ASEAN KEY DESTINATIONS
Global crisis hits Asia's tiger economies
Asia's tiger economies took a bigger hit from the global slowdown sooner than expected as South Korea's industrial output fell sharply in October and Thailand posted its slowest export growth in six years, reported Reuters.
The economic crisis that has gripped the developed world has started to bite in what had been one of the world's fastest-growing regions and a rise in political risk in Thailand and India could exacerbate the growing economic problems.
Although Indian annual economic growth between July and September came in stronger than expected in a Reuters poll at 7.6 percent, data on Friday showed, it marked the slowest pace of expansion in almost four years.
Malaysia's economy grew at 4.7 percent in the third quarter from a year ago, above analysts expectations, but far slower than the 6.7 percent pace of the second quarter and its slowest pace since mid-2005.
"People are beginning to realise the extent to which the unprecedented financial crisis in the West is having an impact on many Asian economies. The picture is looking ugly though Asia should, on the whole, still outperform the rest of the world," said Alvin Pontoh, economist at Capital Economics in London.
He forecasts that Asia, excluding Japan, will grow by 5 percent next year compared with an average of 8 percent over the past five years, which would mark the biggest slowdown since the region's financial crisis in 1997-98.
Indonesia, South Korea and India have been been caught in the credit crunch due to large external corporate indebtedness. Falling foreign exchange reserves in South Korea and a swelling current account deficit in Thailand only add to financial vulnerabilities as they increase exposure to external shocks.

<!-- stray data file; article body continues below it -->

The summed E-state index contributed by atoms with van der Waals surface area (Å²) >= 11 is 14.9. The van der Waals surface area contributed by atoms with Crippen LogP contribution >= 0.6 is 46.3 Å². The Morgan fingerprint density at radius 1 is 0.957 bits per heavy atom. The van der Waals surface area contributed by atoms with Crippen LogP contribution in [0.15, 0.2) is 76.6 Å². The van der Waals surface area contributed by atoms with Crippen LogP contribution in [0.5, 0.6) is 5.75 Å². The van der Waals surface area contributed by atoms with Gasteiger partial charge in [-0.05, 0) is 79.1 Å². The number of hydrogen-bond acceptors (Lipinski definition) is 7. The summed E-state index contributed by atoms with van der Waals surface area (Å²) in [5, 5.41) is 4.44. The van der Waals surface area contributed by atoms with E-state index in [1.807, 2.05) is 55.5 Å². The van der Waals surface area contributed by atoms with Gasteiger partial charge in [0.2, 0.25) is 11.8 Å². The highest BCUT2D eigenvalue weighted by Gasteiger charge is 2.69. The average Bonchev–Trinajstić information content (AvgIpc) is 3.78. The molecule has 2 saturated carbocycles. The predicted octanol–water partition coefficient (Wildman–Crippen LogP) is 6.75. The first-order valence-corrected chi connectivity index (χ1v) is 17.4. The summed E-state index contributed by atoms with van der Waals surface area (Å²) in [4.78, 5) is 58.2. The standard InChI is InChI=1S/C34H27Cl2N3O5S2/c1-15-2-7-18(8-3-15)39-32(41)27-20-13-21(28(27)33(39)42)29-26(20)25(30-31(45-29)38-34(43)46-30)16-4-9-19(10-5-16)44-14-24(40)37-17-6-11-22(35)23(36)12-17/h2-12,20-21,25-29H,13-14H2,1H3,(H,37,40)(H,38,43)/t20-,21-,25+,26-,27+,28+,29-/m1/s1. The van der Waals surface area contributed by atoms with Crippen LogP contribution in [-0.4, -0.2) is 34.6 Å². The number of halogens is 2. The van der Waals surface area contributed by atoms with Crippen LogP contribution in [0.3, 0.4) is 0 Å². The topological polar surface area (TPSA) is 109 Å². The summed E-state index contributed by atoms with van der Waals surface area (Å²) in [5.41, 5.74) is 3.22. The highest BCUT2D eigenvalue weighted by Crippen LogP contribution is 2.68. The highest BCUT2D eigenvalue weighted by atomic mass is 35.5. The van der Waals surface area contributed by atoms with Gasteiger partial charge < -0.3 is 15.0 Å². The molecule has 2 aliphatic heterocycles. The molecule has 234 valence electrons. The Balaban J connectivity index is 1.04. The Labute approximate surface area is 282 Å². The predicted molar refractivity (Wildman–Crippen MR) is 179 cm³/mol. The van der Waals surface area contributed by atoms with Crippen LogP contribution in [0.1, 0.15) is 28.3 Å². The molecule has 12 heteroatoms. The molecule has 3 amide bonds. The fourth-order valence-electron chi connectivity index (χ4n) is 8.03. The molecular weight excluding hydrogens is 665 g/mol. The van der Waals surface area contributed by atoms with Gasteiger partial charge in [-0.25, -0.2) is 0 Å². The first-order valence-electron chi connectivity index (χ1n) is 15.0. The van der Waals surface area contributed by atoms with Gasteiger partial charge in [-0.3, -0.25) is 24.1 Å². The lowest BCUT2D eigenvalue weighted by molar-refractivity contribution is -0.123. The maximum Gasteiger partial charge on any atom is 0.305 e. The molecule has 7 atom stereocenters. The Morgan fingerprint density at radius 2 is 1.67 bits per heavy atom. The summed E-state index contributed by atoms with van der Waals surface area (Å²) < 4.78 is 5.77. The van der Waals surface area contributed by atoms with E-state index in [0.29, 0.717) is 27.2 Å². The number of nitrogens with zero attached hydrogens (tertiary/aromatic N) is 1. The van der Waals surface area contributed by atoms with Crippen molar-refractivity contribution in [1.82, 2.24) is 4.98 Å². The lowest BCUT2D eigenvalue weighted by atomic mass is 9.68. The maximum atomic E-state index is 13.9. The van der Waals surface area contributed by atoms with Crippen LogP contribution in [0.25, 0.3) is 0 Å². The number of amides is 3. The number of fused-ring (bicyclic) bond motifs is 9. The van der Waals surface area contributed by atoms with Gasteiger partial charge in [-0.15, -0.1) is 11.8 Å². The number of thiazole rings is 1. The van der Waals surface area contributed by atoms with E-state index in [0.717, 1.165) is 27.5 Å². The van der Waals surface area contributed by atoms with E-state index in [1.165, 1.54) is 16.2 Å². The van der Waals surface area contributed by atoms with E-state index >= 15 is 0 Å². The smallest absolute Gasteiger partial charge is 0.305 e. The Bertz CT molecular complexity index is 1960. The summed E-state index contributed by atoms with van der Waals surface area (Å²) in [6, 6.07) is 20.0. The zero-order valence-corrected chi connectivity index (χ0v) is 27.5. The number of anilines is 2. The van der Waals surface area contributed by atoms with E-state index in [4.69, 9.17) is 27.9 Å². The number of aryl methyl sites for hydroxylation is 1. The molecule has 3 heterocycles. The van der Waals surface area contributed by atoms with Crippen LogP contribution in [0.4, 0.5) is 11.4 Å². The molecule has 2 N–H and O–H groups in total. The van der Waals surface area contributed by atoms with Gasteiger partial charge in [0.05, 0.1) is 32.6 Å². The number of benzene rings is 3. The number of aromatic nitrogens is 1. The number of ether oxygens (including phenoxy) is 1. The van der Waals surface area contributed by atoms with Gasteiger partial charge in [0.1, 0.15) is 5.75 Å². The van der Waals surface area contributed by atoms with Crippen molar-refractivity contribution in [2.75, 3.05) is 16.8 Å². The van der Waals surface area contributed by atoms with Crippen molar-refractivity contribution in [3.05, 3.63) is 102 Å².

"We know Asian economies would be caught in the direct headlight of two oncoming trains; the global credit freeze and the weak global demand," investment bank UBS said in a report issued on Friday.
"While these aren't unexpected factors, what has surprised us was the extent and speed at which these shocks have hurt what we still maintain were/are strong Asian fundamentals as the credit storm approached," the investment bank said.
In Thailand, exports grew 4.7 percent on an annual basis in October, way below the 5.5 percent forecast in a Reuters poll.
Thailand's current account deficit widened to $1.13 billion, increasing the country's dependence on external financing and the October trade deficit surged to $964 million versus a $142 million surplus in September as imports rose 23.5 percent from a year ago, more than expected.
In the wake of the Asian financial crisis a decade ago, countries in the region built huge foreign exchange reserves to protect themselves from a repeat.
But those buffers are being eroded and data earlier this month showed South Korean reserves had fallen by $52 billion to $212.25 billion between the end of March and the end of October.
In Malaysia, the latest data shows that foreign currency reserves fell to $99.7 billion by mid-November, down from $122.6 billion at end-September.
Policymakers across Asia have scrambled to cut interest rates to unfreeze credit lines and boost domestic demand at a time when demand for exports is slowing.